What makes a television luxurious? Are cutting edge engineering and great performance (at a suitably high price) enough, or is there more to it than that? And, ultimately, does this Bang & Olufsen BeoVision 11 (opens in new tab) TV deliver?
There seem to be two approaches. The common path, followed by all the industry giants, prioritises technology above all else. The most expensive sets have the most advanced features, and if you’re lucky, greater attention paid to the cosmetics.
This makes for exciting products, but it doesn’t take long for that new tech to trickle down to more affordable price levels – just witness what happened to smart TV, 3D and Full HD. At that point your high-end television has little to differentiate it from cheaper brethren, bar a flashier finish.
Bang & Olufsen (opens in new tab) has always done things differently, partially because it has to. This relatively small company just doesn’t have the development resources or economies of scale of the big players.
Indeed, specialist companies such as this rarely make major advancements in vision technology (although once something is developed, such brands can still fine-tune the performance to a certain degree).
Bang & Olufsen BeoVision 11 review: Build and design
Bang & Olufsen’s strength is in its understanding of the luxury market and what the people that buy such products want.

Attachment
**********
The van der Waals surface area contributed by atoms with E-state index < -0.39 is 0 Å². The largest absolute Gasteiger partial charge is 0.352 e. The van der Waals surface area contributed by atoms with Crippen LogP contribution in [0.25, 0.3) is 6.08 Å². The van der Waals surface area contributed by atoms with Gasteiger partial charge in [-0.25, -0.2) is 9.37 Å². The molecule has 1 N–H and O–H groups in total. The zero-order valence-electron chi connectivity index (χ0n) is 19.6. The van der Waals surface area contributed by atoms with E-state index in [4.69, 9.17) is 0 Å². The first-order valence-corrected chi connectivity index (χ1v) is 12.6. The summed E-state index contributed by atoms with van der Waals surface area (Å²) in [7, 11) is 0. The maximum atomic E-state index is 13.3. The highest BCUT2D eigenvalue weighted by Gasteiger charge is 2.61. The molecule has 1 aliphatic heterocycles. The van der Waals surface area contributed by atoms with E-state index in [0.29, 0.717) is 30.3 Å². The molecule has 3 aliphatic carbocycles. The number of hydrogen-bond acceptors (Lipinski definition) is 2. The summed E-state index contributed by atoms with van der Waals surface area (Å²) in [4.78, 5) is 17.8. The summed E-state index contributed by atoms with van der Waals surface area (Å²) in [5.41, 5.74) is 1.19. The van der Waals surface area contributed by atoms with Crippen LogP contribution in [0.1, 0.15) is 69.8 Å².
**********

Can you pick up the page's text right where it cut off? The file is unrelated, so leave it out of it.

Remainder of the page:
The BeoVision 11 can be customised to suit your home decor with a choice of black or white cabinets, and fabric for the front speaker grille in red, blue, white, black, silver or dark grey. The aluminium frames comes in silver or black.
High performance and construction quality are important, of course, but there’s also the ability of the product to make people feel good when they use it. That’s something the LCD-panel based BeoVision 11 (opens in new tab) does with ease.
It starts with the elegant look of the set and continues with the neat motorised pedestal stand. There’s also an option of a motorised wall bracket for those that don’t want to take up floor space. In both cases these motorised supports can swivel the TV to preset viewing angles.
Why? It’s useful if you have a certain place you like to sit during the daytime to watch TV and another in the evening. Now you can do both and even program a third option for tucking the screen out of the way when it isn’t being used - thoughtful, and clever. But there’s far more to this set than just fancy supports…
Bang & Olufsen BeoVision 11 review: Sound quality
One of our most common complaints we have of flat-panel TV sets concerns their sound quality. The drive towards ever slimmer cabinets doesn’t leave much for decently sized drive units – but the BeoVision 11 is an exception.
Here, the engineers have managed to fit a three-way pair of fully active stereo speakers. The driver complement includes a 19mm dome tweeter, 5cm midrange unit and a 10cm woofer.
All these drive units are powered by dedicated 32W ICEpower Class-D amplifiers. That’s 6 x 32W power in total, and means the BeoVision 11 can output a maximum volume level of over 100dB.